Mon, Jun 24, 6:41pm by Staff Writer
Australian businesswoman Melanie Brock has achieved a rare double, becoming one of the few foreigners, and even fewer women, appointed to a listed company board in Japan.
Ms Brock became a non-executive director of the Tokyo-listed Sega Sammy Holdings at its annual meeting on Friday, the Australian Financial Review reports.
The video game maker and casino operator joins a small but growing number of traditionally insular Japanese companies that have brought in foreigners at the highest level of their business.
Ms Brock, who has lived and worked in Japan for 30 years, has been a champion for women in business and in recent years has advised Macquarie Group, Crown Resorts and John Wylie’s Tanara Capital.
“I’m thrilled to be joining the board and look forward to working with them on diversity, sustainable development and new areas of business,” she said from Tokyo.
In addition to well-known games like Sonic the Hedgehog, the company makes and markets Pachinko machines, which are popular in arcades across Japan, and is a shareholder in a South Korean casino.
Its biggest growth opportunity is potentially winning one of Japan’s highly sought after casino licences, which are due to be awarded in the next 18 months.
Ms Brock is a fluent Japanese speaker who first visited Japan in 1982 as an exchange student.
Former Rio Tinto boss, Sam Walsh, who is a non-executive director at trading house Mitsui & Co, is the other Australian on a listed company board in Japan.
“There is a real move to get more genuinely independent people onto company boards in Japan,” said Bruce Miller, Australia’s former ambassador to Tokyo.
“This is partly a function of stricter corporate governance rules introduced by Prime Minister Shinzo Abe in 2015, but at the same time boards are seeing value in this.”
Mr Miller said the push for more foreign directors reflected the latest wave of Japanese outbound investment, which was going into the services sector, rather than traditional areas like extractive industries.
In Australia, this has seen Toll Holdings, TAL Life, MLC and most recently, the Commonwealth Bank’s asset management business, Colonial First State, taken over by Japanese firms.
“It’s important to have serious people on boards who not only understand Japan but understand the wider world,” said Mr Miller, who has had a 40-year association with Japan and previously headed Australia’s Office of National Assessments.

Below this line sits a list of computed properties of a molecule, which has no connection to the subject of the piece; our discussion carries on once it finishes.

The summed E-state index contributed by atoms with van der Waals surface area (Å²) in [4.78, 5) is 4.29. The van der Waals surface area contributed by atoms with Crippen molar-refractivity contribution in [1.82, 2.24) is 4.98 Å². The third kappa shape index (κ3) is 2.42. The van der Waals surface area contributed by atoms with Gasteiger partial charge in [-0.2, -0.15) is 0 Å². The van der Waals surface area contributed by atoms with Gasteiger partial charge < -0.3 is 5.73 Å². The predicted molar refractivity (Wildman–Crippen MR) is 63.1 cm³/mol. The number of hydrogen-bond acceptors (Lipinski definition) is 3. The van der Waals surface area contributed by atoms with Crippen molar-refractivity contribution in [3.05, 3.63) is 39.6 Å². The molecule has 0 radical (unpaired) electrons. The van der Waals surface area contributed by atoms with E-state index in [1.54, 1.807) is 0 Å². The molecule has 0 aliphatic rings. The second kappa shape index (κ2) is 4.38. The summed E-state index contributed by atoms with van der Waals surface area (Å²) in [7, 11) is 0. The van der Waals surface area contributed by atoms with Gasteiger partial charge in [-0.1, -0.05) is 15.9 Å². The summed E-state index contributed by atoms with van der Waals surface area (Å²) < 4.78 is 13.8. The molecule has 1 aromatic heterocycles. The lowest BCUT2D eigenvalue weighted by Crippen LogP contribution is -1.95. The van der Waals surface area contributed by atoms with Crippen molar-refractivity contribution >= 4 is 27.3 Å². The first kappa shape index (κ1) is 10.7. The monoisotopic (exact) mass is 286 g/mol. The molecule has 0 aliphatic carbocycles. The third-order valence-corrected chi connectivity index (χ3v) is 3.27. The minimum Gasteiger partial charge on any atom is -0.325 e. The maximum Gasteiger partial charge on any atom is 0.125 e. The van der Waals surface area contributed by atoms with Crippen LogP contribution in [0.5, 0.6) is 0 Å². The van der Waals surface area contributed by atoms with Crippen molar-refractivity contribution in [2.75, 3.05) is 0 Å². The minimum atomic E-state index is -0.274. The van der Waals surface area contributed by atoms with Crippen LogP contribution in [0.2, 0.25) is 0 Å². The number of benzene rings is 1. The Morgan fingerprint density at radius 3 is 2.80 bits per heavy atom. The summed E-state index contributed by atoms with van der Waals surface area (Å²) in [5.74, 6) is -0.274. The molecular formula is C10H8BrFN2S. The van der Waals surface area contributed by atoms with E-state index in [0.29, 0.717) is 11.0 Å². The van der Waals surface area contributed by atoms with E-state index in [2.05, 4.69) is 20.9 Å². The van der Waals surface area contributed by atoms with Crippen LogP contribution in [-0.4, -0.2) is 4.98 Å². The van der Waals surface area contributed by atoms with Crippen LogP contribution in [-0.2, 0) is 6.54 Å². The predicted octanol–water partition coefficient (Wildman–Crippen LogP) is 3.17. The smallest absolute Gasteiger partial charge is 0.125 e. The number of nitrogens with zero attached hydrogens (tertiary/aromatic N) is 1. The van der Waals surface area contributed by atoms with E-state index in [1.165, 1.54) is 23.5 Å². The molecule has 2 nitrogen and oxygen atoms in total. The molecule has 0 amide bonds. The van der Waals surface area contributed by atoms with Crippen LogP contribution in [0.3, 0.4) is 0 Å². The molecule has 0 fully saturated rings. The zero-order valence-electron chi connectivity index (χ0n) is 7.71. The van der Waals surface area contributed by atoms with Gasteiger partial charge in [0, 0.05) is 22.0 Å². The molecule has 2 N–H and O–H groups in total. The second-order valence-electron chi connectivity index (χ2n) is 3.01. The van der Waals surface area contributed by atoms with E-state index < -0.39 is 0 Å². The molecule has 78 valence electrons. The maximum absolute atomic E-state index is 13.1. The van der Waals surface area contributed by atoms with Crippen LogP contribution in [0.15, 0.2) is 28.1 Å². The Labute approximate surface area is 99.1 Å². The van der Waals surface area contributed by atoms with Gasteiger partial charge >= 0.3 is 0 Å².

Since retiring in late 2017, Mr Miller has benefited from the push for greater foreign expertise at the upper levels of corporate Japan, taking up a board position at TAL Life and as an international adviser with its parent company, Dai-ichi Life of Japan.
— Sonja Bauer (@SonjaBauer) June 22, 2019
The Japanese city of Osaka is in the box seat to be the first to develop an integrated resort in the country, according to Forbes.
None of Japan’s other larger metropolitan areas have entered the competition for an integrated resort licence, so Osaka stands alone.
Under the licencing process, local jurisdictions will nominate a single consortium for the national government to consider for a licence.
It is now imperative for casino operators and their partners to be able to convince local authorities that they are their best choices.
As Osaka launches its selection process, expect extraordinary competition among at least a half-dozen of the biggest names in gaming, and in this beauty contest, second place won’t even get a bouquet.
“For a successful development, you need a number of things to align: a sufficient population base, including tourists, to feed customers, infrastructure and political support,” MGM Japan CEO Ed Bowers says.
“Osaka has consistently said it wanted integrated resorts. In all jurisdictions across the world, if you don’t get political support, it is extremely difficult for IR development to be successful,” he said.
In January, MGM declared as “Osaka First” strategy and in March, confirmed a partnership with Japanese financial services giant Orix.
The Tokyo-Yokohama metropolitan dwarfs other metropolitan areas with 37 million people, nearly 30 per cent of Japan’s 126 million residents.
But Tokyo remains preoccupied with next year’s Olympics and Yokohama has a festering rift between port operators opposing an integrated resort on Yamashita Pier, with some business leaders supporting an integrated resort.
Kansai region, including Osaka, Kobe, Kyoto and Wakayama has 19 million people, 15 per cent of Japan’s population.
The next largest metropolitan areas, centering on auto manufacturing hub Nagoya, with just over 9 million people is not expected to seek an integrated resort.
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